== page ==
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acres act of assembly act of Congress actual settlement admitted aforesaid Alexandria alleged appear assignment assumpsit authority bill of exchange bond captain cargo cause caveat circuit court citizen claim common law considered constitution contended contract counsel creditors custom of merchants Daniel Coxe debtor declaration decree deed defendant discharge district dollars drawer duty entitled entry equity evidence execution executor fact French George Galphin George Gilmer give given Hooe indorser intention John Harmer judges judgment jurisdiction jury justice land legislature liable Lord Mansfield M'Intosh mandamus Mason ment notice opinion owner paid parties payable payment person plaintiff in error plea port possession present principle promissory note proved provisions question received residence salvage seal ship statute statute of Anne sugar survey term testator thereof tion tract trade United vessel Virginia warrant Wilson words writ of error
Page 69 - The government of the United States has been emphatically termed a government of laws, and not of men. It will certainly cease to deserve this high appellation, if the laws furnish no remedy for the violation of a vested legal right.
Page 73 - If two laws conflict with each other, the courts must decide on the operation of each. So if a law be in opposition to the constitution; if both the law and the constitution apply to a particular case, so that the court must either decide that case conformably to the law, disregarding the constitution, or conformably to the constitution, disregarding the law, the court must determine which of these conflicting rules governs the case. This is of the very essence of judicial duty.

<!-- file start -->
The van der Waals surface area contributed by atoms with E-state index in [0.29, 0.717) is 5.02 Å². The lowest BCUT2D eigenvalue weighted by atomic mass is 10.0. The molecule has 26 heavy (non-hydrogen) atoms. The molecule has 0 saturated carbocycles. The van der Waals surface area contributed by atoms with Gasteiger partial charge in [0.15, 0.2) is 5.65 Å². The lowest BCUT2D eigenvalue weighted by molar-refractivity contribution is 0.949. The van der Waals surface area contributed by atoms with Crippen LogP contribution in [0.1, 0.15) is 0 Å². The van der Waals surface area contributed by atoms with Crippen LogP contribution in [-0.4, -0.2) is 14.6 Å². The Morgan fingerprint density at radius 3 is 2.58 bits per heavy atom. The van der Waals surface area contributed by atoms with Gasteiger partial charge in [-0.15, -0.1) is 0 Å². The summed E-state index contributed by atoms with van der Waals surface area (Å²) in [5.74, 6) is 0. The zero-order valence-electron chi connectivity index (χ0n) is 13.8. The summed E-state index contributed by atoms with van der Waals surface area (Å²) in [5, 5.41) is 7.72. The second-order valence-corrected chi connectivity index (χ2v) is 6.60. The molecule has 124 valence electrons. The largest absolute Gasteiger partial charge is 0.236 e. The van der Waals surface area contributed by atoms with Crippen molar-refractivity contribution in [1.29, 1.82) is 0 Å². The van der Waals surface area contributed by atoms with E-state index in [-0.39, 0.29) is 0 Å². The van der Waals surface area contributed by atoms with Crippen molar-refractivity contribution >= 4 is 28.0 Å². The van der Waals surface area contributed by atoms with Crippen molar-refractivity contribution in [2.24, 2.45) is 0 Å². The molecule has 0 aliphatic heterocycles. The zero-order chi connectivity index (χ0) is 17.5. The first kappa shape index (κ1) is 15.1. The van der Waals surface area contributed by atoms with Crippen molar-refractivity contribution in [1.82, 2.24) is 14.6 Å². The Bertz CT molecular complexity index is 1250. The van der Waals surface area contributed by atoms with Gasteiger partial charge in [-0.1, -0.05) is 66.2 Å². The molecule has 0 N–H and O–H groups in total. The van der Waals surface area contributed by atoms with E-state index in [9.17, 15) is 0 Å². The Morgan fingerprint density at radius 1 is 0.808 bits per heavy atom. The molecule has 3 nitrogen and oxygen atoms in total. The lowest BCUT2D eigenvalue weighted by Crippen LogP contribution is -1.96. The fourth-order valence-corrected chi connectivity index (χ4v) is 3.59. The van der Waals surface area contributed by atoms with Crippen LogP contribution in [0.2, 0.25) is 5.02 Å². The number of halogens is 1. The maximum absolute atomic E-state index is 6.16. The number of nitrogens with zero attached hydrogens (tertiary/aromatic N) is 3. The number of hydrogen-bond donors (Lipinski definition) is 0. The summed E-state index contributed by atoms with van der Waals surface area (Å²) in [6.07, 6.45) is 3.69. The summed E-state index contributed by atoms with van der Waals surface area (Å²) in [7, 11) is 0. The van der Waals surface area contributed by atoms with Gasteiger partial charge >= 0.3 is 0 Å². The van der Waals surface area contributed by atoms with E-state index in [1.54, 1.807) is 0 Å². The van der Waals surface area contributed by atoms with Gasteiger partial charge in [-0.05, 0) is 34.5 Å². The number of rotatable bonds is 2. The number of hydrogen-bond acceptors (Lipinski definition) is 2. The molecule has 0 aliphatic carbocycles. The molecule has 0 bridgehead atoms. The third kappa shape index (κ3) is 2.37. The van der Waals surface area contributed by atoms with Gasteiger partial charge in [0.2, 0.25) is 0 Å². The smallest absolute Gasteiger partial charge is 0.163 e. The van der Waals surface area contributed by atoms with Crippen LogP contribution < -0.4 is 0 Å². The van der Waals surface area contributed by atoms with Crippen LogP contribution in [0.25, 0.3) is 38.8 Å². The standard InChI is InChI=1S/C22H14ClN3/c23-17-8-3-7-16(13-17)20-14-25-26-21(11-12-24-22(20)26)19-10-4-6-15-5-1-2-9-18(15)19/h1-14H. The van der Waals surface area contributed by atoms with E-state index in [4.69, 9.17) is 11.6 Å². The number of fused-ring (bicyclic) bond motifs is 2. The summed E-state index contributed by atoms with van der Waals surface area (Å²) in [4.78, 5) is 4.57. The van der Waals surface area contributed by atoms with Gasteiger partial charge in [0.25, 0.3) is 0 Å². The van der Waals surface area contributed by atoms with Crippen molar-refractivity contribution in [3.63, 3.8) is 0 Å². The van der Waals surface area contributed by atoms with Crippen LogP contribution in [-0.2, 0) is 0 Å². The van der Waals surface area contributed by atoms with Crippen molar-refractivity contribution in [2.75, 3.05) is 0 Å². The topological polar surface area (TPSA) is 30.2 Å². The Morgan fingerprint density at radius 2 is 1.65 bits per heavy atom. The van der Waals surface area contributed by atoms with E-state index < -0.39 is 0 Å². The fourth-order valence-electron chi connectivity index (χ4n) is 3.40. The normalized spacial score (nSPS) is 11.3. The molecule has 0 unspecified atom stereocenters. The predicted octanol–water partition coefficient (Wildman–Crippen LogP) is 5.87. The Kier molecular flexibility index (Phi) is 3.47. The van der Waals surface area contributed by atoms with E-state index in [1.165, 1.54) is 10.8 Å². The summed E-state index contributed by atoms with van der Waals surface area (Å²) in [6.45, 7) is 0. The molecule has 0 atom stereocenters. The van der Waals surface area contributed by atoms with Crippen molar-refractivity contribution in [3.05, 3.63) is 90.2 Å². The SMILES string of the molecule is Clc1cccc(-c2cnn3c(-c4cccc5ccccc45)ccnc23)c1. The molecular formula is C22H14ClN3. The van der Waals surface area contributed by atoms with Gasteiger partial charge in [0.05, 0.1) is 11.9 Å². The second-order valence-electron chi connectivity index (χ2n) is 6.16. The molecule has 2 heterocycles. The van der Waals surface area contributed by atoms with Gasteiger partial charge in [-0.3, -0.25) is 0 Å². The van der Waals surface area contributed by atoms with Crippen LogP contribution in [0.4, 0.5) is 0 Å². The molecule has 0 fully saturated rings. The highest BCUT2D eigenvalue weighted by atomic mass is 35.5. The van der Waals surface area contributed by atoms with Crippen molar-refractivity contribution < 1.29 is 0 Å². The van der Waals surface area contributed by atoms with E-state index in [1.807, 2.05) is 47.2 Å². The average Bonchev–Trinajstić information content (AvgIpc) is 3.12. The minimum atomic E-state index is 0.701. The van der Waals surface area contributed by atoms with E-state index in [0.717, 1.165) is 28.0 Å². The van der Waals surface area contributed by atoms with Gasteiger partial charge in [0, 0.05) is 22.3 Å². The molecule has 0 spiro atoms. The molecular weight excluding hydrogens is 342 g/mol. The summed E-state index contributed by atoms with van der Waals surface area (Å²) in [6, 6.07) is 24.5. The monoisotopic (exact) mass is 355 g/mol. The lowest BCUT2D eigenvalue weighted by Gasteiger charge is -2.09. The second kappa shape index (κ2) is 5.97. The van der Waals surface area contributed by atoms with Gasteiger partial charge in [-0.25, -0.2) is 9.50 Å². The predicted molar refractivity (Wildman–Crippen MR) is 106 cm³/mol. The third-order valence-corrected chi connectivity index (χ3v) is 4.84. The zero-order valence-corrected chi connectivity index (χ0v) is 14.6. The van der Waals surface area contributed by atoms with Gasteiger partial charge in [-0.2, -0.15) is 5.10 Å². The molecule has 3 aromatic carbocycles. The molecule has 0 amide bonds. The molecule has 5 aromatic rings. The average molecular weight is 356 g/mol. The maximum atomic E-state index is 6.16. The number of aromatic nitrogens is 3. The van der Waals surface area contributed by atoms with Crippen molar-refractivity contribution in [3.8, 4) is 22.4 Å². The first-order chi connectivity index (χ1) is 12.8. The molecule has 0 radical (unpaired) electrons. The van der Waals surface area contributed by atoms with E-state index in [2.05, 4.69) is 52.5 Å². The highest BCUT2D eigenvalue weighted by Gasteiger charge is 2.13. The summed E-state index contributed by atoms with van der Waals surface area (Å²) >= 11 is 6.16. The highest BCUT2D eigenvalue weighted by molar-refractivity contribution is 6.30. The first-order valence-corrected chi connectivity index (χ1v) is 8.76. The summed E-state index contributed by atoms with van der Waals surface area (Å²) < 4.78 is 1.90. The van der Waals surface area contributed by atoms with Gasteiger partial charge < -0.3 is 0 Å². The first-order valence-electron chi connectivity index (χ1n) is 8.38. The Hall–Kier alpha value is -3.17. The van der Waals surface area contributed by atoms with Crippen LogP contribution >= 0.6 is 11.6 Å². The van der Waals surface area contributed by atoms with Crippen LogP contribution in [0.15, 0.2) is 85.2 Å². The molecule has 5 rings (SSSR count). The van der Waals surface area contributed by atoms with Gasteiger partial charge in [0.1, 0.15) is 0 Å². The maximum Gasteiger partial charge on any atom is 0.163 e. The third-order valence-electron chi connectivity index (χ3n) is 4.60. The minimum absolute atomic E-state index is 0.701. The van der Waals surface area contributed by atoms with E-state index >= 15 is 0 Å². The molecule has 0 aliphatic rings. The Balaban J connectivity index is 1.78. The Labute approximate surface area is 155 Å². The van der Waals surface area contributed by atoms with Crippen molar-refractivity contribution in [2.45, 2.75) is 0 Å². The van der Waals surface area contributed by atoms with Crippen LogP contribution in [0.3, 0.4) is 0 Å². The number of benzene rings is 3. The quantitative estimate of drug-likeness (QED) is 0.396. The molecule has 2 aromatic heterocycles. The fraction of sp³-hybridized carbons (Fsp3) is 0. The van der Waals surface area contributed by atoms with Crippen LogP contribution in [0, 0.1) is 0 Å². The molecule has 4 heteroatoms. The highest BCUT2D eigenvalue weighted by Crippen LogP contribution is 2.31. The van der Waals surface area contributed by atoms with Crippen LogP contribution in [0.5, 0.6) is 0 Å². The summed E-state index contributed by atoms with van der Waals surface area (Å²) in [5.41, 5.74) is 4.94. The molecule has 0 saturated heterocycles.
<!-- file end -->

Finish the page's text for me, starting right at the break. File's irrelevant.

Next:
Page 73 - To what purpose are powers limited, and to what purpose is that limitation committed to writing, if these limits may, at any time, be passed by those intended to be restrained ? The distinction between a government with limited and unlimited powers is abolished, if those limits do not confine the persons on whom they are imposed, and if acts prohibited *and acts allowed, are of equal obligation.
Page 74 - This doctrine would subvert the very foundation of all written constitutions. It would declare that an act which, according to the principles and theory of our government, is entirely void, is yet, in practice, completely obligatory. It would declare that if the legislature shall do what is expressly forbidden, such act, notwithstanding the express prohibition, is in reality effectual. It would be given to the legislature a practical and real omnipotence, with the same breath which professes to restrict...
Page 73 - If an act of the legislature, repugnant to the Constitution is void, does it, notwithstanding its invalidity, bind the courts, and oblige them to give it effect? Or, in other words, though it be not law, does it constitute a rule as operative as if it was a law? This would be to overthrow in fact what was established in theory; and would seem, at first view, an absurdity too gross to be insisted on.
Page 74 - I do solemnly swear that I will administer justice without respect to persons, and do equal right to the poor and to the rich...
Page 313 - Whenever any person indebted to the United States is insolvent, or whenever the estate of any deceased debtor, in the hands of the executors or administrators, is insufficient to pay all the debts due from the deceased, the debts due to the United States shall be first satisfied...
Page 64 - States authorizes the supreme court " to issue writs of mandamus, in cases warranted by the principles and usages of law, to any courts appointed, or persons holding office, under the authority of the United States.
Page 71 - It is not by the office of the person to whom the writ is directed, but the nature of the thing to be done that the propriety or impropriety of issuing a mandamus, is to be determined.
Page 70 - By the Constitution of the United States the President is invested with certain important political powers, in the exercise of which he is to use his own discretion, and is accountable only to his country in his political character, and to his own conscience.